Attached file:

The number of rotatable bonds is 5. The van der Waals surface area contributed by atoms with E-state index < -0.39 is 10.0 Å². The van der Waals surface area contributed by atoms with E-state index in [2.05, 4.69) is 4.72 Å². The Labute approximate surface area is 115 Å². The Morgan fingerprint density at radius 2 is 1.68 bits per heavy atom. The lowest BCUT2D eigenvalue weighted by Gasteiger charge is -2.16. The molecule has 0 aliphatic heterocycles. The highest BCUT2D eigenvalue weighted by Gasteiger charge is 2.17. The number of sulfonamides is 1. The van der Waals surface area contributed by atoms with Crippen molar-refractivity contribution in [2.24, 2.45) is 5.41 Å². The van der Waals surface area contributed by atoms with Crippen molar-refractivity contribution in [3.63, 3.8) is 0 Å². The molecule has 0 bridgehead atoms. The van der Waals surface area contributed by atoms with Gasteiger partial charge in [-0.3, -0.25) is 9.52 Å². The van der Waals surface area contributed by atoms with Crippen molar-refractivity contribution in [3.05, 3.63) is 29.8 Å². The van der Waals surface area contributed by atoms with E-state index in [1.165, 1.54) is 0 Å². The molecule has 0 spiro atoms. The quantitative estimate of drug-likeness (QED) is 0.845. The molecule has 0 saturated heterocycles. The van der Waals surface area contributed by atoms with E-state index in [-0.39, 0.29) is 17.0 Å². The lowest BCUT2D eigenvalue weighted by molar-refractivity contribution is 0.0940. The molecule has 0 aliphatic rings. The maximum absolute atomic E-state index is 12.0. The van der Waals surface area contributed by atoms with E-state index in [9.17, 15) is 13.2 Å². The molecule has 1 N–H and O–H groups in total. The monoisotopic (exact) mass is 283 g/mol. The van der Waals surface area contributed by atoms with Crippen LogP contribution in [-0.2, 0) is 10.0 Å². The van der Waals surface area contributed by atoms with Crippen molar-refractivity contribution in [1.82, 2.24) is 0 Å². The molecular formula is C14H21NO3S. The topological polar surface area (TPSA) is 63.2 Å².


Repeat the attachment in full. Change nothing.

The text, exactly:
The number of rotatable bonds is 5. The van der Waals surface area contributed by atoms with E-state index < -0.39 is 10.0 Å². The van der Waals surface area contributed by atoms with E-state index in [2.05, 4.69) is 4.72 Å². The Labute approximate surface area is 115 Å². The Morgan fingerprint density at radius 2 is 1.68 bits per heavy atom. The lowest BCUT2D eigenvalue weighted by Gasteiger charge is -2.16. The molecule has 0 aliphatic heterocycles. The highest BCUT2D eigenvalue weighted by Gasteiger charge is 2.17. The number of sulfonamides is 1. The van der Waals surface area contributed by atoms with Crippen molar-refractivity contribution in [2.24, 2.45) is 5.41 Å². The van der Waals surface area contributed by atoms with Crippen molar-refractivity contribution in [3.63, 3.8) is 0 Å². The molecule has 0 bridgehead atoms. The van der Waals surface area contributed by atoms with Gasteiger partial charge in [-0.3, -0.25) is 9.52 Å². The van der Waals surface area contributed by atoms with Crippen molar-refractivity contribution in [3.05, 3.63) is 29.8 Å². The van der Waals surface area contributed by atoms with E-state index in [1.165, 1.54) is 0 Å². The molecule has 0 spiro atoms. The quantitative estimate of drug-likeness (QED) is 0.845. The molecule has 0 saturated heterocycles. The van der Waals surface area contributed by atoms with E-state index in [-0.39, 0.29) is 17.0 Å². The lowest BCUT2D eigenvalue weighted by molar-refractivity contribution is 0.0940. The molecule has 0 aliphatic rings. The maximum absolute atomic E-state index is 12.0. The van der Waals surface area contributed by atoms with E-state index in [9.17, 15) is 13.2 Å². The molecule has 1 N–H and O–H groups in total. The monoisotopic (exact) mass is 283 g/mol. The van der Waals surface area contributed by atoms with Crippen LogP contribution in [-0.2, 0) is 10.0 Å². The van der Waals surface area contributed by atoms with Crippen molar-refractivity contribution in [1.82, 2.24) is 0 Å². The molecular formula is C14H21NO3S. The topological polar surface area (TPSA) is 63.2 Å².